The Audacity of Corporate Social Media Failure

Failure - Essentials
Image by Rick Audet

It was interesting reading all of the social media criticism about Google’s privacy policy changes last week. A measured critical tone offers refreshing context to the usual outrage pundits spout when analyzing the latest corporate social media failure. These dramatic declarations of “FAIL” include the anticipated demise of the brand’s entire reputation, the stupidity of the management team, and a lament about companies “never getting it.”

Another example: Last December’s dissecting of Apple’s rigid social media policy that bars any meaningful discussion of the company by employees. There was no great shocker here given the company’s approach to product development and public blogs that leak Apple product news. Yet, the company was painted black and evil for it.

OK. Apple just reported $13 billion of profit last quarter, its best quarter ever. Meanwhile, its more social media friendly competition never get close to performing on this level.

Let’s be clear. Marketing is not about pleasing social media aficionados. It should deliver ROI or outcomes that boost a company’s bottom line.

Social media can make a positive contribution to marketing if executed well. But, most companies struggle with it. In fact, many are starting to simply avoid it because it doesn’t deliver results for them. So if it doesn’t deliver to begin with, why would negativity phase a company or a brand like Apple?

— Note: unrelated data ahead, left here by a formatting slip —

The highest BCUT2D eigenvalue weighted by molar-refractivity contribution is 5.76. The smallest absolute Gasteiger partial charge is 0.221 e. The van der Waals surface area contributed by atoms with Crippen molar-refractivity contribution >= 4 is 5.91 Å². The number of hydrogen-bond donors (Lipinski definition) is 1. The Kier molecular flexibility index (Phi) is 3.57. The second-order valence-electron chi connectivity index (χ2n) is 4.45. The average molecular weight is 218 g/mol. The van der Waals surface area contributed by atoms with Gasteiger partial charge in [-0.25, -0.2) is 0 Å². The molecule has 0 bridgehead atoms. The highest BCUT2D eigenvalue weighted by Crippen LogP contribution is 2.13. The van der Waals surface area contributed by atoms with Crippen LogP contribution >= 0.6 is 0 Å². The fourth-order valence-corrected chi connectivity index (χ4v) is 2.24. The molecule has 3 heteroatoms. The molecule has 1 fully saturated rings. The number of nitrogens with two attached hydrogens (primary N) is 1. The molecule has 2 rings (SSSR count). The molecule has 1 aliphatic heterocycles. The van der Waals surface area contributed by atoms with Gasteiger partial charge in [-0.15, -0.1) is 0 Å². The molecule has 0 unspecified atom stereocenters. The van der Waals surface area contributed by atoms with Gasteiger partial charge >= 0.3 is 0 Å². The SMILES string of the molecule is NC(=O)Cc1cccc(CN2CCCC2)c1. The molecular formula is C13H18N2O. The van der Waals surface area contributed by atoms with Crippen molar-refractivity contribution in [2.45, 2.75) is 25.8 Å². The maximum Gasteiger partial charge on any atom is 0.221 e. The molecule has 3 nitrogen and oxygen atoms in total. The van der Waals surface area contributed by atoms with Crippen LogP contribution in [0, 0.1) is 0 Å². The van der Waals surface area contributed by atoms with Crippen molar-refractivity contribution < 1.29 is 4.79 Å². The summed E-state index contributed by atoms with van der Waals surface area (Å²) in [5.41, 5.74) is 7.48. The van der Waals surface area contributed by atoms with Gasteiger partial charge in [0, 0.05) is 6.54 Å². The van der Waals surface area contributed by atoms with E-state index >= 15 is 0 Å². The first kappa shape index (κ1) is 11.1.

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For example, 35% of B2B organizations (see above chart) still don’t see social media as critical for their business. Fifty six percent of large enterprise CMOs see social media as a key engagement channel, but that leaves 44% who don’t.

When the marketing blogger conversation becomes self serving and outraged in analyzing corporate social media failures, a problem develops. Instead of helping to diffuse best practices by showing pages and policies that successfully build brands and deliver ROI, we have blogodramas that hurt brands’ reputations (even the impact of these dramas is debatable). The problem is a self fulfilling one where companies are blasted for sucking, and feel no business need to become better. Companies see an unprofessional and dangerous conversation, and want no part of it.

“How audacious of these brands to suck! Bottom line? What’s that?”

It’s no secret that negativity drives traffic. But to become a better sector social media voices have to become teachers and lead. Leading means delivering how-tos, showing best practices, discussing how trends impact a company or nonprofit, and most importantly, demonstrating through practice how to get results.

Brands who fail are not audacious. Really, bad marketing is timeless and supersedes medium. No, the audacity to fail is a short-sighted view offered in the form of social media outrage over corporate failure. You heard my $0.02. What’s your view of social media wonks engaging in brand bashing?

I am on vacation this week. Michael Schechter, author of the outstanding “A Better Mess” blog, has agreed to guest comment on my behalf. Be good to him!